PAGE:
Presentation on theme: "Rangoli माँडने Puja of Welcoming Carol Lynne Tombers Visual Art Department The Blake School Minneapolis, Minnesota, USA."— Presentation transcript:
Rangoli माँडने Puja of Welcoming Carol Lynne Tombers Visual Art Department The Blake School Minneapolis, Minnesota, USA
Rangoli is a Hindi word; derived from rang (color) and aavalli (row )
Traditionally, Rangoli is drawn on the ground, in front of the house, and around a holy plant tulsi (basil) during festivals.
The most common way of making a rangoli is to pinch the thumb and the forefinger and let the color to freely run out from the gap.
In some places in India rangoli is a daily puja practice
Rangoli designs are created for Hindu festivals, marriages, and birth ceremonies.
During Diwali people make rangoli designs punctuated with oil lamps. (diyas)
One of the most important functions of rangoli is the welcoming of Goddess Lakshmi during Diwali. Lakshmi blesses people with spiritual and material wealth in this festival of the New Year.
Mandalas Ma ṇḍ ala ( मण्डल ) is a Sanskrit word that means "circle". In the Hindu and Buddhist religious traditions their sacred art often takes a mandala form. Sanskrit HinduBuddhistsacred art The basic form of most Hindu and Buddhist mandalas is a square with four gates containing a circle with a center point. Each gate is in the shape of a Tcenter point
Mandalas In Buddhist Mandalas, the reason for using powder or sand as a medium is sometimes thought to be a metaphor for the impermanence of life.
Materials and Motifs Rangoli can be made with marble dust, sandstone powder, sand, grain, rice flour, wheat flour, sawdust, flowers etc.
Materials and Motifs Traditionally the colors used are derived from natural dyes like indigo, vermillion, and turmeric. Currently all manner of synthetically dyed pigment powders are used to add color.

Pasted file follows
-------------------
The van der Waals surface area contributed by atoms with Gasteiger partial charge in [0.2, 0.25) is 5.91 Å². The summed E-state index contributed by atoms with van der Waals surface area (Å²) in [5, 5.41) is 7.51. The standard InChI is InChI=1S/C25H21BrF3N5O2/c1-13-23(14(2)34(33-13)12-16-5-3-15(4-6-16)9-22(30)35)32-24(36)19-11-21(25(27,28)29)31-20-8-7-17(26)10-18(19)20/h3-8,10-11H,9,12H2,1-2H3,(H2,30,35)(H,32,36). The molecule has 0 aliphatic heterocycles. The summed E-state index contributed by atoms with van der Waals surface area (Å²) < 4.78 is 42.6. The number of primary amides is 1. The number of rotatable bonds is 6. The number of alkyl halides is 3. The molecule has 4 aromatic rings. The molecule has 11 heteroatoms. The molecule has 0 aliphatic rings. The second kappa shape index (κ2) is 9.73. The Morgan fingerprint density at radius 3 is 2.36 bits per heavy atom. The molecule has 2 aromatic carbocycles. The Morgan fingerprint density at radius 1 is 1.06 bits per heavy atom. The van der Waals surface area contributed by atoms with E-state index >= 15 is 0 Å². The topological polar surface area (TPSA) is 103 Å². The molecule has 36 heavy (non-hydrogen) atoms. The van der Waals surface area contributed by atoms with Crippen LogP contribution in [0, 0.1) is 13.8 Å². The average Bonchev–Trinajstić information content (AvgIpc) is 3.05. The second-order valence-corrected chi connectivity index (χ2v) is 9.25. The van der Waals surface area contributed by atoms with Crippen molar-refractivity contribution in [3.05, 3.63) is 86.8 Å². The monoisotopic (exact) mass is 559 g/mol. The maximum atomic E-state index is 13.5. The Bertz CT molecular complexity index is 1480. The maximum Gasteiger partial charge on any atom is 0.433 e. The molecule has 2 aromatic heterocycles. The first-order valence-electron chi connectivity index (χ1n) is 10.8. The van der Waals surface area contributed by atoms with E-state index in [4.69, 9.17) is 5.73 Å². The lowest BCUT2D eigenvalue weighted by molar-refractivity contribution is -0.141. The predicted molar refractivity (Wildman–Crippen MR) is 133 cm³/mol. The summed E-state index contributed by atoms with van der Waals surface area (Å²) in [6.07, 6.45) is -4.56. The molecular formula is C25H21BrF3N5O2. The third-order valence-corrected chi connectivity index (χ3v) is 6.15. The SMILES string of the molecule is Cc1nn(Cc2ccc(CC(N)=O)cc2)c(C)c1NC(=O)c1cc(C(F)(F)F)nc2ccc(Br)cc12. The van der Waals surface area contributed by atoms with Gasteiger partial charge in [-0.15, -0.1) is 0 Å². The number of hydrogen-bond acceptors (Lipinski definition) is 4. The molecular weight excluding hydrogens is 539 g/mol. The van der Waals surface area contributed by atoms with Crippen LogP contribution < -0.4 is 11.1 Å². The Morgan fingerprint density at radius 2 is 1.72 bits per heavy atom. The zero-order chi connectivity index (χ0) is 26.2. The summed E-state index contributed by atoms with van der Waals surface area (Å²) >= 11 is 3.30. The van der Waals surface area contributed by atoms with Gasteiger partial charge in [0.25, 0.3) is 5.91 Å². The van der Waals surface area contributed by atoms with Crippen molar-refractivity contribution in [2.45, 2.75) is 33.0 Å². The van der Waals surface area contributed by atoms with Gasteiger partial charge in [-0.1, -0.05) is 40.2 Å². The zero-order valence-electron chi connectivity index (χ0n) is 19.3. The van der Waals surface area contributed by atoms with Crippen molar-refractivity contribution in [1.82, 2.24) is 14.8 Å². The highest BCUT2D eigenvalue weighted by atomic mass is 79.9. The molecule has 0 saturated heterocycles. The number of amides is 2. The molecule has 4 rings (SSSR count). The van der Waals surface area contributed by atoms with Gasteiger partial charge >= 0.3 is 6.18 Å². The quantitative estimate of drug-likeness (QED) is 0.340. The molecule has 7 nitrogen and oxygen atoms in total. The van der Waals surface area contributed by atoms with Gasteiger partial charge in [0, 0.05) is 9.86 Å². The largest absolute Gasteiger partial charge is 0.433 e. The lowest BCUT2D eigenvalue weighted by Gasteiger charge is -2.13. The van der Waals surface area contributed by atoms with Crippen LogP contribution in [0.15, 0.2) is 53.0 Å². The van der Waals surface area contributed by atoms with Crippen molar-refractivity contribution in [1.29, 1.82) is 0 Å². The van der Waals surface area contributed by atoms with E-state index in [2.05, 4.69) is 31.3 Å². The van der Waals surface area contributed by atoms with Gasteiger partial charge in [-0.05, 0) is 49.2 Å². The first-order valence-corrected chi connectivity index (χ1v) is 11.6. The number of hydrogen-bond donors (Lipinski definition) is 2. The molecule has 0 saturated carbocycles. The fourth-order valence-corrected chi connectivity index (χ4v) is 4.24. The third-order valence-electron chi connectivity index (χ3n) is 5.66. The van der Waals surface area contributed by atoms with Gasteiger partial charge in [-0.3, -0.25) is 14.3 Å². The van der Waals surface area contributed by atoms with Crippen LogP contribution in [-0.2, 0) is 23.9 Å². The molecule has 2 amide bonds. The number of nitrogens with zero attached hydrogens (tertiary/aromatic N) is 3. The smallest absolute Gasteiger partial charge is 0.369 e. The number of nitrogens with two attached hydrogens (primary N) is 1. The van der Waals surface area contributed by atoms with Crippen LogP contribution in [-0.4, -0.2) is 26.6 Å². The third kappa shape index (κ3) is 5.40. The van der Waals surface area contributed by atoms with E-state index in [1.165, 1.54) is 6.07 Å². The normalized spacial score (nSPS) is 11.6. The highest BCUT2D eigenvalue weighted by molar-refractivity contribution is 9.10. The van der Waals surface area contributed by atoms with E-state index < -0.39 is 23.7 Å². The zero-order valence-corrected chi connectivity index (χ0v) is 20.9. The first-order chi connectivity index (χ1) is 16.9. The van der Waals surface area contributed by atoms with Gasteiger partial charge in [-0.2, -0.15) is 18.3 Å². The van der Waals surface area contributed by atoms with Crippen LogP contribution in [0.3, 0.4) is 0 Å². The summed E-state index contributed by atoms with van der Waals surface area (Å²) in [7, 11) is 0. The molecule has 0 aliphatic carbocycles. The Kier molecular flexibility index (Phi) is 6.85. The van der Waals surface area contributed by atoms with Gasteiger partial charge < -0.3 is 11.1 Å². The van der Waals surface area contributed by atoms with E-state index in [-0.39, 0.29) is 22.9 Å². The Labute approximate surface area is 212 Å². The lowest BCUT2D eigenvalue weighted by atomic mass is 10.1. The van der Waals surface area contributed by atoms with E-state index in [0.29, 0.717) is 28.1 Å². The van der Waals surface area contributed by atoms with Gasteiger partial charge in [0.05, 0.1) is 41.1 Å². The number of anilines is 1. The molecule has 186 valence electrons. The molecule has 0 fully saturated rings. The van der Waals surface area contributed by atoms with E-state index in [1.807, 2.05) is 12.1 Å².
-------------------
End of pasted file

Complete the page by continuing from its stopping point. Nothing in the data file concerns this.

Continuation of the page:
Materials and Motifs Rangoli are often made with animal, plant, or geometric designs. The writing of the primordial sound of the universe Aum is common, as well as footprints of the goddess Lakshmi.
History According to the earliest treatise on Indian painting, the Chitra Lakshana, a king and his kingdom were extremely grieved after death of the high priest's son. Everyone offered prayers to the creator of the universe, Lord Brahma for giving life to the boy. Brahmaji, being moved by the prayers of these people, came and asked the king to paint a likeness of his son on the floor. Brahmaji then put life into the portrait, thus relieved the entire kingdom from its sorrow and pain. This mythological tale is considered the scriptural evidence of the origin of this beautiful Hindu art.
History The Chola dynasty (c. 850-1250 CE) is known to have made many floor paintings. These paintings are known by different names in different parts of India; Aalpana in Bengal Madana in Rajasthan, Rangoli in Gujart, Karnataka and Maharashtra Chowkpurana in Uttar Pradesh, Muggu and Aandhrapradesha Kolam in Kerala, Tamilnadu, and Pondicherry.
A creative inheritance. In early childhood girls start learning the art of making rangolis. For many, it is a creative inheritance passed down through the generations.